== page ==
Part of a bundle of papers concerning property at Ravensworth (D/St/B1/5/15-32)
(1 paper)
Ref: D/St/B1/5/23
Account of leadings from Ravensworth South Pasture, with related account of George Bowes, 1752 - 1758

Part of a bundle of papers concerning property at Ravensworth (D/St/B1/5/15-32)
(1 paper)
Ref: D/St/B1/5/24
List of lands of Mr. Bowes and Mr. Rogers and of Mr. Bowes only in the common field and enclosures, Ravensworth, including details of field names and acreages, with related paper enclosed, n.d. [1750s]

Part of a bundle of papers concerning property at Ravensworth (D/St/B1/5/15-32)
(1 volume, card bound, and 1 paper)


Account of coals wrought out of the joint lands of George Bowes and the late John Rogers in Ravensworth township, with details of deductions and disputed pieces of land and abstract of George Bowes' and the late John Rogers' account, 1758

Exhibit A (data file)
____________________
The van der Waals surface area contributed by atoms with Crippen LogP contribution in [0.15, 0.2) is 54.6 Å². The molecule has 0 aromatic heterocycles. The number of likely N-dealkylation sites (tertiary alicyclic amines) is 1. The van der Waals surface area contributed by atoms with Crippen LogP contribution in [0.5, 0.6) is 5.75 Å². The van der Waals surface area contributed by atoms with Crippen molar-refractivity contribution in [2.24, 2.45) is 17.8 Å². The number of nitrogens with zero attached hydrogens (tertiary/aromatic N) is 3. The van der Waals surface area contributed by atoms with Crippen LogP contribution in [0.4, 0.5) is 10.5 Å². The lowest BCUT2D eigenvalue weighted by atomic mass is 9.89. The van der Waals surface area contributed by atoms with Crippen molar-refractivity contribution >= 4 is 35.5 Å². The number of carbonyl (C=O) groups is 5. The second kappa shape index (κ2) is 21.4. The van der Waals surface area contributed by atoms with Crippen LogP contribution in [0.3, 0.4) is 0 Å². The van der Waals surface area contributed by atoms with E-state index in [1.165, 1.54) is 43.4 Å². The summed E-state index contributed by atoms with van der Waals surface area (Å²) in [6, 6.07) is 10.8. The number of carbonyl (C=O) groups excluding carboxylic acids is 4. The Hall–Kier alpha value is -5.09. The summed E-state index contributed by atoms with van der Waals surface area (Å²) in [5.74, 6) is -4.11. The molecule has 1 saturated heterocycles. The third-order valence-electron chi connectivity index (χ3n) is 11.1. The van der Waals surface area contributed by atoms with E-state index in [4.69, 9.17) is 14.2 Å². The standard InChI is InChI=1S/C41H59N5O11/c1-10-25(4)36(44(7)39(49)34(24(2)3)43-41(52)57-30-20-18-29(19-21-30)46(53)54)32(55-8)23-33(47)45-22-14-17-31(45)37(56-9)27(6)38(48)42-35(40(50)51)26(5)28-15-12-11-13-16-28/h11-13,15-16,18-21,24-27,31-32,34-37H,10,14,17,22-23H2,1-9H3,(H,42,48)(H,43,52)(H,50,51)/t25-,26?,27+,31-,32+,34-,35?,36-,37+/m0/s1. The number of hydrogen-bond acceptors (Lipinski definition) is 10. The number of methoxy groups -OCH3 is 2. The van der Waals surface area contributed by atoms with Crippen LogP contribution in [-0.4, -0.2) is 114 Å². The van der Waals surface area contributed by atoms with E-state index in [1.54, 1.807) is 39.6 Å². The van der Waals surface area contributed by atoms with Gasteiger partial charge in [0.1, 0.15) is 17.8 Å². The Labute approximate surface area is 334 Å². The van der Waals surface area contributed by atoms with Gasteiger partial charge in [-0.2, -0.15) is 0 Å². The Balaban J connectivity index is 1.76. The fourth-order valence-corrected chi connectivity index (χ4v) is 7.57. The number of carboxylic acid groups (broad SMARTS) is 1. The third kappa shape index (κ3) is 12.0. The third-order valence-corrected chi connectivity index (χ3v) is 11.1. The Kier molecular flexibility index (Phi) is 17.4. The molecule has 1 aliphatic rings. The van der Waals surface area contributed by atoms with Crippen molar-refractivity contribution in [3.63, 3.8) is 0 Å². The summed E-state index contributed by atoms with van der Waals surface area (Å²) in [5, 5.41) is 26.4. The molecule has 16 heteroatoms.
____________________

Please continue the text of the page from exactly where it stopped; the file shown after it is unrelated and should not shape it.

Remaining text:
Part of a bundle of papers concerning property at Ravensworth (D/St/B1/5/15-32)


Bet the local solicitors made a fortune sorting out all the estate!




1721 George Bowes, although being the youngest son, inherited the estates in 1721, on the deaths of his elder brothers. He fell in love with Gibside and spent much care and money on developing and landscaping the estate. He was a man of many interests, rich and influential and was for some years M.P. for Durham.

 Much of his wealth came from the coal which lay beneath his estates and in 1726 he helped form the Grand Alliance of coal owners to control the profitable London coal trade. This Grand Alliance was also instrumental in building the Causey Arch for the easier transportation of coal from the pits in the Tanfield area to the River Tyne.

Sir George Bowes (21 August 1701 – 17 September 1760) was an English Member of Parliament and coal proprietor.